Go to Admin » Appearance » Widgets » and move Gabfire Widget: Social into that MastheadOverlay zone
To comment on or add to this discussion, either become a Registered Reader, by clicking the ‘Register’ link at the top right of this page, or email your comments in 700 words or less to [email protected]
Alexandru V. Roman, Schnequa N. Diggs
According to the National Oceanic and Atmospheric Administration’s (NOAA) preliminary estimates from May 8, 2011, the tornado outbreak of April 2011 is of record breaking proportions. NOAA estimates that from 8:00a.m. April 25 to 8:00a.m. April 28, 2011, there were observed 305 tornadoes. Eyewitness reports suggest that the count can be as high as 434. This eclipses the previous record of 148 tornadoes which occurred from April 3 to April 4, 1974. According to preliminary estimates total of 329 deaths are associated with this nature induced disaster, with Alabama suffering the most losses. According to NOAA the 24-hour-period from 8:00a.m. April 27 to 8:00a.m. April 28 is historically the 5th deadliest tornado with 309 fatalities.
The impacted regions also suffered heavy economic damages. Insurance commissioner Jim Ridling estimates that the damages would easily surpass $2 billion. As such the recovery and reestablishment of a new “normal” within the affected areas will take a coordinated effort on the part of governmental agencies as well as private companies. According to Alabama’s Governor Robert Bentley the state’s public-private collaborative efforts to reach a new “normal” are supported with over $1 million in a first wave of corporate donation. Blue Cross Blue Shield of Alabama and other insurers pledged $290,000; Walter Energy $250,000; BP $200,000; HealthSouth, $125,000; Great Southern Wood $100,000; AT&T, $75,000; Maynard, Cooper and Gale, $50,000; U.S. Steel, $50,000; State Farm Insurance, $50,000; Farmers Insurance, $50,000; Navistar, $50,000; Weyerhaeuser, $20,000; and Protective Life Insurance, $15,000. While this obviously not enough, it is a start.
It is difficult to make the case that there are reasonable pre-disaster measures or intervention strategies that could have been undertaken in order to significantly reduce the human and economic losses. Based on initial reports the response and recovery interventions have been effective and timely as well. While it can be argued that one cannot control the outcomes of natural disasters one can significantly improve the effectiveness of the recovery process by implementing a strategically proactive and collaborative approach, especially within areas that are not traditionally thought of as critical in terms of emergency response. One such area is public procurement. Purchasing with a purpose can be much more than it might appear at first.
While public procurement is not the first aspect one thinks of when it comes to the recovery process–the benefits of strategic and proactive procurement practices should not be underestimated. Christopher Atkinson in his paper “An Evaluation of the Impact of Local Government Institutions on Business Resilience in Disaster” presented at the 2011 Florida Atlantic University School of Public Administration’s Colloquium argues that the patterns and manner in which procurement is undertaken has a dramatic impact on the level of preparedness and the ability of disaster affected regions to reestablish a new “normal”.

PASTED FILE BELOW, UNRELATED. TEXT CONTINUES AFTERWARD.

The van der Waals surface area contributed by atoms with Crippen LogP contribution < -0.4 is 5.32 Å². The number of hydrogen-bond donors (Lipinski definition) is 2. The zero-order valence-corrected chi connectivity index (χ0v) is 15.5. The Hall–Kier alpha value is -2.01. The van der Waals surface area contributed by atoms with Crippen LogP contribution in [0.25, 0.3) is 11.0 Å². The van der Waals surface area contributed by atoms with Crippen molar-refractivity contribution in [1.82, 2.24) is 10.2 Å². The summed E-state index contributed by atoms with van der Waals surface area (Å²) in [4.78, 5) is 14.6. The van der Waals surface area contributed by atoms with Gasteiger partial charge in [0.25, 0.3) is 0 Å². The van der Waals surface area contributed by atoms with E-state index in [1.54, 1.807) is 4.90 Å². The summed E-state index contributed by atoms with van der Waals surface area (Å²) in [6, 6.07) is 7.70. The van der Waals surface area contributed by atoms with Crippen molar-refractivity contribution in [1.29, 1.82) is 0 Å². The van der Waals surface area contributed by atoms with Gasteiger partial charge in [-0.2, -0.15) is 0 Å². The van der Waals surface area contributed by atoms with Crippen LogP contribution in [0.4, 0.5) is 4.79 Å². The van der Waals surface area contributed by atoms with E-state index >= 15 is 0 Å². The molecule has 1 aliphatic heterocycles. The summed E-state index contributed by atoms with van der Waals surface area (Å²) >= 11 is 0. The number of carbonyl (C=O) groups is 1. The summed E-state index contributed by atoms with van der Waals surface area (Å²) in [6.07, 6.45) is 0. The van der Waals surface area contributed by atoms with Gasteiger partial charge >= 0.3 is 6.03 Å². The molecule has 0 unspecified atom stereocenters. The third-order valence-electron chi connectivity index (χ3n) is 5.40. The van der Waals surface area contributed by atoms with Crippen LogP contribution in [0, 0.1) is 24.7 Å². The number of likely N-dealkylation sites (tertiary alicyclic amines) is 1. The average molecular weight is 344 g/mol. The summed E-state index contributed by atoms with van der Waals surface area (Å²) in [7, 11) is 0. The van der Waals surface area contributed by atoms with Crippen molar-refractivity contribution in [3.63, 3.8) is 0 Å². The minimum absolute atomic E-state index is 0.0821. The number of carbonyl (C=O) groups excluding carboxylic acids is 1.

Using data collected from respondents from New Orleans and Palm Beach areas as well as by deconstructing existing case studies he argues that procurement practices add significantly to the recovery process, especially by increasing local business resilience. Proactive procurement, expedited processing times and strategic procurement will offer the financial incentive and support for local businesses to reopen their doors and aid the recovery efforts, while they are reestablishing their operational capacity in the process as well. Reasonable and selective local procurement preferences within post-disaster areas will lead to a larger multiplier effect than if procurement is undertaken within a traditional efficiency prerogative only.
Judging by Alabama’s state procurement website–the state is well equipped to provide relatively fast processing times through available e-procurement practices; at the same time the state appears to understand the importance for the support of local preferences in the post-disaster short-run period.
However, our own current and ongoing research identifies two trends that might be corroding the gains of public procurement as a post-emergency recovery mechanism. According to our respondents, primarily due to budget pressures and political interests, within the past 10 years: 1) more municipalities are choosing not to maintain warehouses and are willing to increase their reliance on just-in-time procurement practices and 2) the procurement process is becoming increasingly reactive rather than proactive.
While the benefits of purchasing with a purpose within emergency response and recovery efforts might not be a politically or academically salient subject that does not mean that it is not critical. We argue that there is much to be lost from allowing public procurement to become purely reactive and from underestimating the importance of the multiplier effect within local collaborative efforts. The best price might not always be the lowest one.